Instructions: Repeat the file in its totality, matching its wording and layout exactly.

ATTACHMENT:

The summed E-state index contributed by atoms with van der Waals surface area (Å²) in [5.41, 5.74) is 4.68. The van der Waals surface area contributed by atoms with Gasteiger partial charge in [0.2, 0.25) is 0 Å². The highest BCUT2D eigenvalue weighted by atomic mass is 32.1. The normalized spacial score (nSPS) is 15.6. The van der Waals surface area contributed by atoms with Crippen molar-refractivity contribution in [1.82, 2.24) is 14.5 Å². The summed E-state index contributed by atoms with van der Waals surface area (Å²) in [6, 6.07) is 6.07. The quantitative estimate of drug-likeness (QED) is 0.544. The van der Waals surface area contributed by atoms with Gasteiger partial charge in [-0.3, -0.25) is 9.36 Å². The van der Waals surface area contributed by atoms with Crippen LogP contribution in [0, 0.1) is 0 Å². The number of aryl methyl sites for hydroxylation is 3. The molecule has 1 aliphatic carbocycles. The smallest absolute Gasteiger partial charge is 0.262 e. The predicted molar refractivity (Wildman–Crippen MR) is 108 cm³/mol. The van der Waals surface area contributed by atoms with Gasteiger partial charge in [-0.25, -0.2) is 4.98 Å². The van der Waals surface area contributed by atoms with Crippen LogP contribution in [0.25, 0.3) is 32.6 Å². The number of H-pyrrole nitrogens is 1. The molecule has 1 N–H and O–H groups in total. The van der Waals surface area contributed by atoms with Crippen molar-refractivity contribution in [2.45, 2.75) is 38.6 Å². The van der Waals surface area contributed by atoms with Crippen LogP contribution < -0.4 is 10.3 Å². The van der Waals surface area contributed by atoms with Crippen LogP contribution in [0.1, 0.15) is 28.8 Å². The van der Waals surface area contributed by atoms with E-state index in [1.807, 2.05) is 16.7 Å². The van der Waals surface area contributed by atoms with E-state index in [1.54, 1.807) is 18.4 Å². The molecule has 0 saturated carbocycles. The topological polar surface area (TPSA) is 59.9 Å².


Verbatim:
The summed E-state index contributed by atoms with van der Waals surface area (Å²) in [5.41, 5.74) is 4.68. The van der Waals surface area contributed by atoms with Gasteiger partial charge in [0.2, 0.25) is 0 Å². The highest BCUT2D eigenvalue weighted by atomic mass is 32.1. The normalized spacial score (nSPS) is 15.6. The van der Waals surface area contributed by atoms with Crippen molar-refractivity contribution in [1.82, 2.24) is 14.5 Å². The summed E-state index contributed by atoms with van der Waals surface area (Å²) in [6, 6.07) is 6.07. The quantitative estimate of drug-likeness (QED) is 0.544. The van der Waals surface area contributed by atoms with Gasteiger partial charge in [-0.3, -0.25) is 9.36 Å². The van der Waals surface area contributed by atoms with Crippen LogP contribution in [0, 0.1) is 0 Å². The number of aryl methyl sites for hydroxylation is 3. The molecule has 1 aliphatic carbocycles. The smallest absolute Gasteiger partial charge is 0.262 e. The predicted molar refractivity (Wildman–Crippen MR) is 108 cm³/mol. The van der Waals surface area contributed by atoms with Gasteiger partial charge in [-0.25, -0.2) is 4.98 Å². The van der Waals surface area contributed by atoms with Crippen LogP contribution in [0.25, 0.3) is 32.6 Å². The number of H-pyrrole nitrogens is 1. The molecule has 1 N–H and O–H groups in total. The van der Waals surface area contributed by atoms with Crippen molar-refractivity contribution in [2.45, 2.75) is 38.6 Å². The van der Waals surface area contributed by atoms with Crippen LogP contribution < -0.4 is 10.3 Å². The van der Waals surface area contributed by atoms with Crippen LogP contribution in [0.1, 0.15) is 28.8 Å². The van der Waals surface area contributed by atoms with E-state index in [1.807, 2.05) is 16.7 Å². The van der Waals surface area contributed by atoms with E-state index in [1.54, 1.807) is 18.4 Å². The molecule has 0 saturated carbocycles. The topological polar surface area (TPSA) is 59.9 Å².